Turkish RPP ship: Pakistan breathes $900mn sigh of relief

Published: February 8, 2019
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PHOTO: FILE

PHOTO: FILE

ISLAMABAD: Pakistan’s negotiators breathed a sigh of relief after the International Centre for Settlement of Investment Disputes (ICSID) suspended an award worth over $860 million (Rs120 billion) in favour of Turkish power company Karkey Karadeniz Elektrik Uretim.

On August 22, 2017, ICSID made the award to Karkey after the company filed a case against the government of Pakistan for terminating its rental power project contract. The contract had been terminated on Supreme Court orders.

According to the initial ICSID award, Pakistan had to pay damages amounting to more than $800 million, along with $5.6 million (Rs590 million) per month as interest to Karkey. It is learnt that the total amount due is now approaching $900 million.

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Sources revealed to The Express Tribune that the PTI-led government has initiated ‘revision proceedings’ in the ICSID to set aside the 2017 award in Karkey Karadeniz versus Pakistan, adding that Article 51 of the ICSID conviction allows parties to a dispute to bring to the tribunal any new facts that could decisively affect the award.

The sources claim that Pakistan has gathered fresh ‘evidence of corruption’ in the procurement of a rental power project (RPP) contract by the Turkish company.

“We are confident that by presenting this fresh evidence of corruption, Pakistan will establish that Karkey engaged in systematic corrupt practices to obtain a contract worth over $550 million for the supply of electricity. If this evidence is accepted, the whole award could be set aside by the tribunal”, said a senior government official.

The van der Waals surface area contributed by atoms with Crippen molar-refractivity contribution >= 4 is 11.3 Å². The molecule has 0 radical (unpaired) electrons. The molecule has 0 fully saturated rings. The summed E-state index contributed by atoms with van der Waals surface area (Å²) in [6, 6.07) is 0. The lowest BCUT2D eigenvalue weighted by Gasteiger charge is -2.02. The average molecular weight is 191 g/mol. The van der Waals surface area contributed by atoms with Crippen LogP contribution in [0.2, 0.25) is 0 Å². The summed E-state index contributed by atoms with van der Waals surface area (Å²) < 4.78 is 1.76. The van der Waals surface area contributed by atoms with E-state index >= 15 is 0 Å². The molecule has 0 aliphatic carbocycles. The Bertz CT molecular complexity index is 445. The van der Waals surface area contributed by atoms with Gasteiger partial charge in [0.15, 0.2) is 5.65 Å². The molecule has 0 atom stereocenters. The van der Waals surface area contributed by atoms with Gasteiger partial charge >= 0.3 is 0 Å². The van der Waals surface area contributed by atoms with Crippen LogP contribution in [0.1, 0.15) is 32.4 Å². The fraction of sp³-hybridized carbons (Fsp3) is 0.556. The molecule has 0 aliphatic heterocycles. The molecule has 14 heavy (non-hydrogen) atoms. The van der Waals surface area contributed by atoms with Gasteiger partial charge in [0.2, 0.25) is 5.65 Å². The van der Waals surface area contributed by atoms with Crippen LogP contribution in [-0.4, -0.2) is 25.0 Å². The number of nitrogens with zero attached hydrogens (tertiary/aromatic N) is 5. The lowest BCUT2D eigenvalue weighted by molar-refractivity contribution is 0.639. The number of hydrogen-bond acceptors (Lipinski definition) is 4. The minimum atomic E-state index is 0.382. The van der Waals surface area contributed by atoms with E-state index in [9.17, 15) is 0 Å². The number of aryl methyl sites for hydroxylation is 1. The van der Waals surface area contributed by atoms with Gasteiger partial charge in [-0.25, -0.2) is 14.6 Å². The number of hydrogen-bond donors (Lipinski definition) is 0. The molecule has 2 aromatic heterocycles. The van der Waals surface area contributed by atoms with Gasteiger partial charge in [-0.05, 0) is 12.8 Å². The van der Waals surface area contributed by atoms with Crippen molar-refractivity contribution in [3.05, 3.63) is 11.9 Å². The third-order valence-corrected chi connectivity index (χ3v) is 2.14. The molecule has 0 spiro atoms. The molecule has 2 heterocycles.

It has also been learnt that due to the suspension of the award, enforcement proceedings against Pakistan have been halted. For much of last year, the company had approached different countries’ courts for the enforcement of the award.

Generally, revision proceedings can take a couple of years. Though the sources claim Pakistan has a very good case and has very solid and undeniable evidence, records show that around 600 parties have approached ICSID for the annulment of an award since 1960, and only 17 have been successful in getting revisions.

Now Pakistan has engaged new legal representation – GST LLP – to contest the revision proceedings before the ICSID.

In 2014, Pakistan hired Allen & Overy, a global law firm. Pakistan was obligated to pay £90,000 (Rs16.2 million) to Allen & Overy in addition to an hourly rate during hearings. Earlier, Pakistan had paid £200,000 (Rs36 million) to London-based firm BLP, but government officials including senior legal experts felt the firm was not properly contesting the case at the ICSID. Total fees agreed with the law firm were £1.4 million (Rs252.3) in addition to hourly fees.

Incidentally, former attorney general of Pakistan Makhdoom Ali Khan – who has represented eight countries before the ICSID – had offered his service for free, but the government of the day had decided to hire Allen and Overy.